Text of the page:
In addition, as Mr. Tawatsuji said earlier, there is information that is in a normal space but disappears in a virtual space. The way people look and behave. Perhaps the way I’m acting right now feels the same as usual when I’m on the screen, but since I’m only unconsciously moving my hands and face, the parts that are off the screen I don’t think it’s been communicated. Such information depends on the system and functions.
Focusing on this, for example, how to make up for it with VR, how to do turn-taking using information technology, how to interact with people’s information sharing, how to do input behavior, etc. Some people were there.

Other than that, it is difficult for a camera to convey the senses that a person has learned, such as the emotional information that a student seems to be bored in class. There was also a teacher who focused on whether to tell.

In the first place, when we think about virtual space, we tend to think of it as a space (limited by technology) like Zoom. However, in reality, virtual space is also a space where you can do anything. From now on, how should we think about interaction when it comes to online, various behaviors, psychological effects, social influences, and how to perceive the virtual in the first place. It’s planned.

Mr. Tawatsuji: As Mr. Yamamoto said, many of the articles were full of questions like, “What is learning in the first place?” I think that learning is a very fundamental thing, so I think there were many articles that were described based on what kind of aspect it is.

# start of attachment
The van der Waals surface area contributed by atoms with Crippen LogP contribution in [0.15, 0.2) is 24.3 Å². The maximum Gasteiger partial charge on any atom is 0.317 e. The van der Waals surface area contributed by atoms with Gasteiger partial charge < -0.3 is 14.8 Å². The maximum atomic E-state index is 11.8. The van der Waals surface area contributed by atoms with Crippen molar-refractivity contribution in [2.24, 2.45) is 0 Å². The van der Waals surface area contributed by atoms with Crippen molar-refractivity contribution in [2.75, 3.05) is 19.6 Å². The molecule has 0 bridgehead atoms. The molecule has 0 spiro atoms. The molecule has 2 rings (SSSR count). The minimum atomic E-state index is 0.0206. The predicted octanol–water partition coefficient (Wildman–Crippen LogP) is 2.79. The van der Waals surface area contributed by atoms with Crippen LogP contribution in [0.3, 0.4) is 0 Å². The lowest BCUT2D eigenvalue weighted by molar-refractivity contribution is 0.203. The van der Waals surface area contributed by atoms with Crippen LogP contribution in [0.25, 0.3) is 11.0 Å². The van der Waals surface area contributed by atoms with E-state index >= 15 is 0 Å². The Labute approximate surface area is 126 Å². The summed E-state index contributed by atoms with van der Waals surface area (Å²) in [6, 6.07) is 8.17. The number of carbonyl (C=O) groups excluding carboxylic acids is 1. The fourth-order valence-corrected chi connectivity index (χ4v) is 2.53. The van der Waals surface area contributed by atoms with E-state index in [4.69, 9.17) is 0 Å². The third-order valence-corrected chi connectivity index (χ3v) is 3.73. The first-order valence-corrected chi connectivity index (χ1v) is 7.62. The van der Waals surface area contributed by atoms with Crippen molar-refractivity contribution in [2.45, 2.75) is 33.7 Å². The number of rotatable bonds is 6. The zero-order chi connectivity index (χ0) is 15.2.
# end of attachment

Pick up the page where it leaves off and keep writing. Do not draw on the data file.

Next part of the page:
The Future of Interaction in Education

ーーWhat direction will interaction in education take in the future?

Mr. Tawatsuji: In many face-to-face classes, I think that education is often considered based on the assumption that there is only one teacher and many students, but that is not the case. I think that it will become more and more important in the future to design a system based on a firm understanding of what is being learned. It is important to provide more individualized support .

In that case, I think it will be necessary to provide support that considers how the child feels. However, of course, as technology progresses and becomes more sophisticated, I think that there will be various problems along with it, so I think it would be good if AI technology behaves well in education while carefully assessing that side. increase.

ーーThat’s true. I feel a little scared about the future of the result of truly exhaustive research on interaction.

Mr. Tawatsuji: That’s right. If you push it to the limit, you can also use it in a very dangerous way. I think it will be necessary to have a proper understanding of the technology and how far it can be incorporated.